, Gloucester, MA

August 16, 2013

Poems for Boston, after the Marathon Bombing

Poems: Verse for healing after disasters

By Will Broaddus
Staff Writer

---- — Deborah Finkelstein believes poetry can heal, so she edited an anthology, “Like One, Poems for Boston,” in response to April’s bombings at the Boston Marathon.

Finkelstein teaches creative writing at Endicott and North Shore Community colleges, and leads a seminar at Endicott called “Literature and Disaster” where students discuss Hurricane Katrina, the Chernobyl nuclear accident and the sinking of the Titanic.

“It’s a very heavy class,” she said. “I’d seen how the effect of something positive in class can change their mood.”

That’s why Finkelstein, who believes it is too early for poets or readers to address the bombings directly, sought poems that were humorous or uplifting.

“It actually was a major challenge,” she said. “A lot of poets I contacted said, ‘I’d love to be involved, but I don’t have anything uplifting.’”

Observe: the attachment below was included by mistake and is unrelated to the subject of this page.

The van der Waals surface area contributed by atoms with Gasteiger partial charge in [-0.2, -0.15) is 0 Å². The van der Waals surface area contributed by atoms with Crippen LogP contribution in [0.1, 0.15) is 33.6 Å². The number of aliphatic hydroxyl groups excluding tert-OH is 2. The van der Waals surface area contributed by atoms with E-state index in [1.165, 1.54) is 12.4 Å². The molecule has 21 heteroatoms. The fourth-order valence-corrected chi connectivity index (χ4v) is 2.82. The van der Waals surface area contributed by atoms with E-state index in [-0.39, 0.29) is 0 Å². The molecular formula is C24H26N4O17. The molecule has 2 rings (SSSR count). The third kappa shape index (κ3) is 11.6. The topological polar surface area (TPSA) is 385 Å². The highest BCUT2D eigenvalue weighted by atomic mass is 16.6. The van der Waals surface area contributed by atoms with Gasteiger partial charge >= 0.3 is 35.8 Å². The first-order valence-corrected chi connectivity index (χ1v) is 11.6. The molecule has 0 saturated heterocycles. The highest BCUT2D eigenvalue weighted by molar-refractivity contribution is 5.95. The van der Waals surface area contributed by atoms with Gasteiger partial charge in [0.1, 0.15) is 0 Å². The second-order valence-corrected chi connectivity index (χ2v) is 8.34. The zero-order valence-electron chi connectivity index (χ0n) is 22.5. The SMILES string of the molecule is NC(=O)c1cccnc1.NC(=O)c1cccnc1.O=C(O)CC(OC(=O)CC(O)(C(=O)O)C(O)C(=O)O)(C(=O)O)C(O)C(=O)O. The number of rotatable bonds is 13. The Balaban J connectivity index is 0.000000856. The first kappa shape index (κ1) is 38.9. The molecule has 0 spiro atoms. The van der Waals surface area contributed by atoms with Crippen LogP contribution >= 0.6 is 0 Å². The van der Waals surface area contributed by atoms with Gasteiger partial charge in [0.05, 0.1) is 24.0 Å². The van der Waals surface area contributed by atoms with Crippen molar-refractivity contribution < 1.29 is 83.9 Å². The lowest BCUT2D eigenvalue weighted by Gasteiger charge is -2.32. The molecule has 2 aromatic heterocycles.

Eventually, however, she received 36 poems, including one from former U.S. poet laureate Robert Pinsky, which express a variety of playful, thoughtful and generous moods.

Several poets from the North Shore participated, including Kevin Carey and Jennifer Jean from Salem State, and Dan Sklar, Margaret Young, Doug Holder and Finkelstein from Endicott.

Contributor Emily Pineau is a student at Endicott, and Alfred Nicol of Amesbury is a member of the Powow River Poets, a gathering of area poets in Newburyport.

“It has a lot of people that are well-published,” said Finkelstein, who also reached out to poets from different parts of the country, and included a poem apiece from Walt Whitman, Emily Dickinson, Robert Frost and William Carlos Williams.

The book’s cover was created at, a website that describes itself as “a toy for generating ‘word clouds’ from text that you provide. The clouds give greater prominence to words that appear more frequently in the source text.”

When the words used most often in the poems turned out to be “like one,” Finkelstein knew she had the title for the book.

“Both really capture the feeling of disaster, how we come together during disaster,” Finkelstein said. “Tragedy is not about politics, our likes and dislikes. We are one.”

All proceeds from sales of the book, which is available through, will go to the One Fund.

Will Broaddus may be contacted at